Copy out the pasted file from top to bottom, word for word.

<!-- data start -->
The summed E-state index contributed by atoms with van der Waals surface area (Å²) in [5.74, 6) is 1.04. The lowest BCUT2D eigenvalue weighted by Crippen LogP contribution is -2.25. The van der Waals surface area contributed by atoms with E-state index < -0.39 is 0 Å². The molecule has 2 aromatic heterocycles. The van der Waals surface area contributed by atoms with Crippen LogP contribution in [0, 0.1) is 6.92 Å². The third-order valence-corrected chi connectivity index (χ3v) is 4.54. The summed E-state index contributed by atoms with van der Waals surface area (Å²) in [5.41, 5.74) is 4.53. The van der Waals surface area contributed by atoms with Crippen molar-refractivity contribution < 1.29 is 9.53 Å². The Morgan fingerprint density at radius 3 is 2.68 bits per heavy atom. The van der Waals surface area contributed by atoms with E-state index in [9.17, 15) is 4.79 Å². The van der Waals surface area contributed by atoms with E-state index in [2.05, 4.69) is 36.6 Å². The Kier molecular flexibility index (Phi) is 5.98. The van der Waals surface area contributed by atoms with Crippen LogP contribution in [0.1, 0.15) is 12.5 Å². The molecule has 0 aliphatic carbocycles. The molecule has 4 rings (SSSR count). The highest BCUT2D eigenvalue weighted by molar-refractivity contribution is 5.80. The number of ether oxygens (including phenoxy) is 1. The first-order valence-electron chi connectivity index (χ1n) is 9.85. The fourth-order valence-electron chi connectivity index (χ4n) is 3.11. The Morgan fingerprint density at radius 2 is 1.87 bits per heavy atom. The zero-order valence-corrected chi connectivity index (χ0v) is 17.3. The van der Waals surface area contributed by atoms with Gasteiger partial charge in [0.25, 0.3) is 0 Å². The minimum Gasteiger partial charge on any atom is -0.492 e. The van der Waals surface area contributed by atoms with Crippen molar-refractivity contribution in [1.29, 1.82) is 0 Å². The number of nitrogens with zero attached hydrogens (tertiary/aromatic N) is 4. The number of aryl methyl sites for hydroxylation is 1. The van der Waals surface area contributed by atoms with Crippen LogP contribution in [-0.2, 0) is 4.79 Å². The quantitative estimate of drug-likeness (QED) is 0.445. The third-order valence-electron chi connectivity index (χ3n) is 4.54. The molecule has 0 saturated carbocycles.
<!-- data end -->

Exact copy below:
The summed E-state index contributed by atoms with van der Waals surface area (Å²) in [5.74, 6) is 1.04. The lowest BCUT2D eigenvalue weighted by Crippen LogP contribution is -2.25. The van der Waals surface area contributed by atoms with E-state index < -0.39 is 0 Å². The molecule has 2 aromatic heterocycles. The van der Waals surface area contributed by atoms with Crippen LogP contribution in [0, 0.1) is 6.92 Å². The third-order valence-corrected chi connectivity index (χ3v) is 4.54. The summed E-state index contributed by atoms with van der Waals surface area (Å²) in [5.41, 5.74) is 4.53. The van der Waals surface area contributed by atoms with Crippen molar-refractivity contribution < 1.29 is 9.53 Å². The Morgan fingerprint density at radius 3 is 2.68 bits per heavy atom. The van der Waals surface area contributed by atoms with E-state index in [9.17, 15) is 4.79 Å². The van der Waals surface area contributed by atoms with E-state index in [2.05, 4.69) is 36.6 Å². The Kier molecular flexibility index (Phi) is 5.98. The van der Waals surface area contributed by atoms with Crippen LogP contribution in [0.1, 0.15) is 12.5 Å². The molecule has 0 aliphatic carbocycles. The molecule has 4 rings (SSSR count). The highest BCUT2D eigenvalue weighted by molar-refractivity contribution is 5.80. The number of ether oxygens (including phenoxy) is 1. The first-order valence-electron chi connectivity index (χ1n) is 9.85. The fourth-order valence-electron chi connectivity index (χ4n) is 3.11. The Morgan fingerprint density at radius 2 is 1.87 bits per heavy atom. The zero-order valence-corrected chi connectivity index (χ0v) is 17.3. The van der Waals surface area contributed by atoms with Gasteiger partial charge in [0.25, 0.3) is 0 Å². The minimum Gasteiger partial charge on any atom is -0.492 e. The van der Waals surface area contributed by atoms with Crippen molar-refractivity contribution in [1.29, 1.82) is 0 Å². The number of nitrogens with zero attached hydrogens (tertiary/aromatic N) is 4. The number of aryl methyl sites for hydroxylation is 1. The van der Waals surface area contributed by atoms with Crippen LogP contribution in [-0.2, 0) is 4.79 Å². The quantitative estimate of drug-likeness (QED) is 0.445. The third-order valence-electron chi connectivity index (χ3n) is 4.54. The molecule has 0 saturated carbocycles.